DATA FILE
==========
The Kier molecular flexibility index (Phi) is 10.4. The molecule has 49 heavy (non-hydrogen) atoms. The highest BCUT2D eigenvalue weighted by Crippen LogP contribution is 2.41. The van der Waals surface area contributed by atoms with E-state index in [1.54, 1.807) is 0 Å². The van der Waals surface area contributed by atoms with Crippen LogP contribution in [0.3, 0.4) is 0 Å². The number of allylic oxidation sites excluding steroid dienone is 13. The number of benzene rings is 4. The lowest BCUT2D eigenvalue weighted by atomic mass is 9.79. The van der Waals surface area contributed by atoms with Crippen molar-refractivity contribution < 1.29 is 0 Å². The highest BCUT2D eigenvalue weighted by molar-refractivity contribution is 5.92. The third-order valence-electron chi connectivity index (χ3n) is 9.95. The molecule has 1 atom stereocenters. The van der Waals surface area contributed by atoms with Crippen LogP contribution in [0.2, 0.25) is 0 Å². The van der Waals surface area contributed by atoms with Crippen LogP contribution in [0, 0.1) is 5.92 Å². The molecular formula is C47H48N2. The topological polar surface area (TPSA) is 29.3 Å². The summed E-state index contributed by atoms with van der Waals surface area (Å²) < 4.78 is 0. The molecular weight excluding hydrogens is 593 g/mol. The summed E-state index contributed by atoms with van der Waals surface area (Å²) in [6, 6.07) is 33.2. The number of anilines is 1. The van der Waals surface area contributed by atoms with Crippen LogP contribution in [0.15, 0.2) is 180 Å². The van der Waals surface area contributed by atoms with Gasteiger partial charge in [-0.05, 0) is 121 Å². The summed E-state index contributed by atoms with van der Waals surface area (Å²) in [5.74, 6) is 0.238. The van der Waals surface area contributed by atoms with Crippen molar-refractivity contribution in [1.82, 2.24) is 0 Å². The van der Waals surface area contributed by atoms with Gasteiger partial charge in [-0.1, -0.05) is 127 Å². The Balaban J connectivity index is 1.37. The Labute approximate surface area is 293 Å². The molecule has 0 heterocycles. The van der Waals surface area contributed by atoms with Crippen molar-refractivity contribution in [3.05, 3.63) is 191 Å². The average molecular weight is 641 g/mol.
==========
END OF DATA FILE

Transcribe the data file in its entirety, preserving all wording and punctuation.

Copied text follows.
The Kier molecular flexibility index (Phi) is 10.4. The molecule has 49 heavy (non-hydrogen) atoms. The highest BCUT2D eigenvalue weighted by Crippen LogP contribution is 2.41. The van der Waals surface area contributed by atoms with E-state index in [1.54, 1.807) is 0 Å². The van der Waals surface area contributed by atoms with Crippen LogP contribution in [0.3, 0.4) is 0 Å². The number of allylic oxidation sites excluding steroid dienone is 13. The number of benzene rings is 4. The lowest BCUT2D eigenvalue weighted by atomic mass is 9.79. The van der Waals surface area contributed by atoms with Crippen molar-refractivity contribution < 1.29 is 0 Å². The highest BCUT2D eigenvalue weighted by molar-refractivity contribution is 5.92. The third-order valence-electron chi connectivity index (χ3n) is 9.95. The molecule has 1 atom stereocenters. The van der Waals surface area contributed by atoms with Crippen LogP contribution in [0.2, 0.25) is 0 Å². The van der Waals surface area contributed by atoms with Crippen LogP contribution in [0, 0.1) is 5.92 Å². The molecular formula is C47H48N2. The topological polar surface area (TPSA) is 29.3 Å². The summed E-state index contributed by atoms with van der Waals surface area (Å²) < 4.78 is 0. The molecular weight excluding hydrogens is 593 g/mol. The summed E-state index contributed by atoms with van der Waals surface area (Å²) in [6, 6.07) is 33.2. The number of anilines is 1. The van der Waals surface area contributed by atoms with Crippen LogP contribution in [0.15, 0.2) is 180 Å². The van der Waals surface area contributed by atoms with Gasteiger partial charge in [-0.05, 0) is 121 Å². The summed E-state index contributed by atoms with van der Waals surface area (Å²) in [5.74, 6) is 0.238. The van der Waals surface area contributed by atoms with Crippen molar-refractivity contribution in [1.82, 2.24) is 0 Å². The van der Waals surface area contributed by atoms with Gasteiger partial charge in [-0.1, -0.05) is 127 Å². The Balaban J connectivity index is 1.37. The Labute approximate surface area is 293 Å². The molecule has 0 heterocycles. The van der Waals surface area contributed by atoms with Crippen molar-refractivity contribution in [3.05, 3.63) is 191 Å². The average molecular weight is 641 g/mol.